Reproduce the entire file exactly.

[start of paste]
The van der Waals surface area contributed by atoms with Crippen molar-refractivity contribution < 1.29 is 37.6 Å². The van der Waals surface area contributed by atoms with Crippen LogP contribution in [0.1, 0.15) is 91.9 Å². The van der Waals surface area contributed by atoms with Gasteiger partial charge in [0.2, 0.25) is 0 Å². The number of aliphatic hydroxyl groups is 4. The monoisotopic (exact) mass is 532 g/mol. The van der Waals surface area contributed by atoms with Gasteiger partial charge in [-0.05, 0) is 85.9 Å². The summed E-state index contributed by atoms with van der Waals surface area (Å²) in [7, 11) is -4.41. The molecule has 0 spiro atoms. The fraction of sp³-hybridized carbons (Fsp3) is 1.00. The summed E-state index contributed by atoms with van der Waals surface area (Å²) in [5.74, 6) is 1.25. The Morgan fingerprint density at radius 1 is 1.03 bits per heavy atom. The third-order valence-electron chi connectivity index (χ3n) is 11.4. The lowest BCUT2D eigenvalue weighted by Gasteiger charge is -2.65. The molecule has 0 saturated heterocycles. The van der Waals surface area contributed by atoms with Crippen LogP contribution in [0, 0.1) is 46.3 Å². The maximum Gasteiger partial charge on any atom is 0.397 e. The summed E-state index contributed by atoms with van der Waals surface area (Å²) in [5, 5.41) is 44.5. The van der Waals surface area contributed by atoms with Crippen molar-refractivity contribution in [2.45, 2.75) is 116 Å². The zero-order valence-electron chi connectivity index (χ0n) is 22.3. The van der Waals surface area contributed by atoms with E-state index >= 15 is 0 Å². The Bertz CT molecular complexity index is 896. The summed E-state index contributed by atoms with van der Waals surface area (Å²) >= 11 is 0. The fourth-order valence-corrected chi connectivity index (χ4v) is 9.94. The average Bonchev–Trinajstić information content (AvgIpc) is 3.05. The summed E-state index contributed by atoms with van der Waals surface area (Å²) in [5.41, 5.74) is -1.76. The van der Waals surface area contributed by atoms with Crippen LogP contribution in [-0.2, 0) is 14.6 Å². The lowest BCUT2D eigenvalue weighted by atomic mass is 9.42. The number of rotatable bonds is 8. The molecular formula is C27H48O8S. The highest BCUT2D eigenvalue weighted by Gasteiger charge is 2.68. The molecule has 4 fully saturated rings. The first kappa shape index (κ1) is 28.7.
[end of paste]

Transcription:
The van der Waals surface area contributed by atoms with Crippen molar-refractivity contribution < 1.29 is 37.6 Å². The van der Waals surface area contributed by atoms with Crippen LogP contribution in [0.1, 0.15) is 91.9 Å². The van der Waals surface area contributed by atoms with Gasteiger partial charge in [0.2, 0.25) is 0 Å². The number of aliphatic hydroxyl groups is 4. The monoisotopic (exact) mass is 532 g/mol. The van der Waals surface area contributed by atoms with Gasteiger partial charge in [-0.05, 0) is 85.9 Å². The summed E-state index contributed by atoms with van der Waals surface area (Å²) in [7, 11) is -4.41. The molecule has 0 spiro atoms. The fraction of sp³-hybridized carbons (Fsp3) is 1.00. The summed E-state index contributed by atoms with van der Waals surface area (Å²) in [5.74, 6) is 1.25. The Morgan fingerprint density at radius 1 is 1.03 bits per heavy atom. The third-order valence-electron chi connectivity index (χ3n) is 11.4. The lowest BCUT2D eigenvalue weighted by Gasteiger charge is -2.65. The molecule has 0 saturated heterocycles. The van der Waals surface area contributed by atoms with Crippen LogP contribution in [0, 0.1) is 46.3 Å². The maximum Gasteiger partial charge on any atom is 0.397 e. The summed E-state index contributed by atoms with van der Waals surface area (Å²) in [5, 5.41) is 44.5. The van der Waals surface area contributed by atoms with Crippen molar-refractivity contribution in [2.45, 2.75) is 116 Å². The zero-order valence-electron chi connectivity index (χ0n) is 22.3. The van der Waals surface area contributed by atoms with E-state index >= 15 is 0 Å². The Bertz CT molecular complexity index is 896. The summed E-state index contributed by atoms with van der Waals surface area (Å²) >= 11 is 0. The fourth-order valence-corrected chi connectivity index (χ4v) is 9.94. The average Bonchev–Trinajstić information content (AvgIpc) is 3.05. The summed E-state index contributed by atoms with van der Waals surface area (Å²) in [5.41, 5.74) is -1.76. The van der Waals surface area contributed by atoms with Crippen LogP contribution in [-0.2, 0) is 14.6 Å². The lowest BCUT2D eigenvalue weighted by atomic mass is 9.42. The number of rotatable bonds is 8. The molecular formula is C27H48O8S. The highest BCUT2D eigenvalue weighted by Gasteiger charge is 2.68. The molecule has 4 fully saturated rings. The first kappa shape index (κ1) is 28.7.